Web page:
The Trump administration must temporarily halt the use of some Defense Department funds for a border wall with Mexico, a judge ruled on Friday, because the money was not specifically authorized by Congress for construction of the barrier.

The order blocks the use of $1 billion from the Department of Defense in Arizona and Texas, out of $6.7 billion that Trump administration said it planned to direct toward building the wall.

“The position that when Congress declines the Executive’s request to appropriate funds, the Executive nonetheless may simply find a way to spend those funds ‘without Congress’ does not square with the fundamental separation of powers principles dating back to the earliest days of our Republic,” Haywood Gilliam Jr, a U.S. judge in California, wrote in the order.

Separately, Gilliam denied a preliminary injunction against the border wall sought by a coalition of sixteen states, but said they could move forward with their case.

Spokespeople for the Department of Homeland Security, Pentagon and the White House did not immediately respond to requests for comment.

Trump has said the wall is needed to address a crisis of drugs and crime flowing across the border into the United States.

The ruling adds to Trump’s frustrations with federal court orders blocking his initiatives for cutting illegal immigration, a policy area he will focus on in his 2020 re-election bid.

In February, after a protracted political battle and a government shutdown, Congress approved $1.38 billion for construction of “primary pedestrian fencing” along the border in southeastern Texas, well short of Trump’s demands.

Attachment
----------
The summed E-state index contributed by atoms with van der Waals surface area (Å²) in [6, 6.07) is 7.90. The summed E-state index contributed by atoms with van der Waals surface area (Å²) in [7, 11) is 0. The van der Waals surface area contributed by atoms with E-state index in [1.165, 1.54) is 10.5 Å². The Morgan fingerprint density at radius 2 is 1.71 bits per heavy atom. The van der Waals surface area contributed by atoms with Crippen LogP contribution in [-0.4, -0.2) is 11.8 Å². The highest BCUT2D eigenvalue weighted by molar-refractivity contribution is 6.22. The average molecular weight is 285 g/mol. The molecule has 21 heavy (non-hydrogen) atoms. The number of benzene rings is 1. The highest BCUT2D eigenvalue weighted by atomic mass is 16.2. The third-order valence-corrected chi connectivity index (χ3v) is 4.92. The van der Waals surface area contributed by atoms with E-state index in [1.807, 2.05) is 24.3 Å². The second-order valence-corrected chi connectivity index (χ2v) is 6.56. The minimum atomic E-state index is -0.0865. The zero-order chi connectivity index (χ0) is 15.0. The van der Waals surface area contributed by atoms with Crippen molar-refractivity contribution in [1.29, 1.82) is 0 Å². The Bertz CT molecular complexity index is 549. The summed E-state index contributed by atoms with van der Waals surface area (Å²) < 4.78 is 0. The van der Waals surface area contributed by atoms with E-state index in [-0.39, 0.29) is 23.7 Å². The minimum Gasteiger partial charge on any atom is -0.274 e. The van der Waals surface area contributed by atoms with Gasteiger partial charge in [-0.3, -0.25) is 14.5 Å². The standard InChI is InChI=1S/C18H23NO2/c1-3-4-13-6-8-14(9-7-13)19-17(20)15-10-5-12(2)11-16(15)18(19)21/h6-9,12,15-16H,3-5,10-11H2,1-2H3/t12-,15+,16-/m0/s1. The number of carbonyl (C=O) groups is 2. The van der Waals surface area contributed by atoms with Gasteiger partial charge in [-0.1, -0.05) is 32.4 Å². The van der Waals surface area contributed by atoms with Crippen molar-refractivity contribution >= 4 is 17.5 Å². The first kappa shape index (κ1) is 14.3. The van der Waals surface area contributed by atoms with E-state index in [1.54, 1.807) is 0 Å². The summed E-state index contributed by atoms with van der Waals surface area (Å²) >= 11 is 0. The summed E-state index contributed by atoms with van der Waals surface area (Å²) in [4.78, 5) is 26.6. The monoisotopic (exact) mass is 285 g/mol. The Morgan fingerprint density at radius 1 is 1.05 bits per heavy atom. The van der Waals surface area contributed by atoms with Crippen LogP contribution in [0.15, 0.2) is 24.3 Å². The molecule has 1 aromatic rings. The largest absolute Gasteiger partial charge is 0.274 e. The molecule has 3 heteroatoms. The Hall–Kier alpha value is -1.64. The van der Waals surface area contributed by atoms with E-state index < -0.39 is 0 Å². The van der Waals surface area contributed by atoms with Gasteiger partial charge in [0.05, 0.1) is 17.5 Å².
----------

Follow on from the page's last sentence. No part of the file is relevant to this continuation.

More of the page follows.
To obtain the additional money, Trump declared a national emergency and his administration said it planned to divert $601 million from a Treasury Department forfeiture fund, $2.5 billion earmarked for Department of Defense counternarcotics programs and $3.6 billion from military construction projects.

The House of Representatives, more than a dozen states and two advocacy groups asked U.S. District Court Judge Haywood Gilliam in Oakland, California to block the transfer of funds to prevent the wall construction.

They argue the administration cannot use funds Congress has specifically denied and cannot construct a barrier that was not authorized, nor can the administration work outside the geographic area identified by Congress.

“This is a win for our system of checks and balances, the rule of law, and border communities,” the American Civil Liberties Union tweeted.

The wall funding faces another court challenge on Friday, in a case brought by the House of Representatives in a federal court in the District of Columbia. The lawmakers have said the diversion of $6.1 billion in Defense Department funds violates the separation of powers doctrine laid out in the U.S. Constitution.

(Reporting by Tom Hals in Wilmington, Delaware; Additional reporting by Makini Brice; Editing by Noeleen Walder and Grant McCool)

Source: OANN

Workers replace a section of the border fence between U.S. and Mexico, as seen from Tijuana
FILE PHOTO: Workers replace a section of the border fence between U.S. and Mexico, as seen from Tijuana, Mexico, April 16, 2019. REUTERS/Andres Martinez Casares

May 25, 2019

The Trump administration must temporarily halt the use of some Defense Department funds for a border wall with Mexico, a judge ruled on Friday, because the money was not specifically authorized by Congress for construction of the barrier.

The order blocks the use of $1 billion from the Department of Defense in Arizona and Texas, out of $6.7 billion that Trump administration said it planned to direct toward building the wall.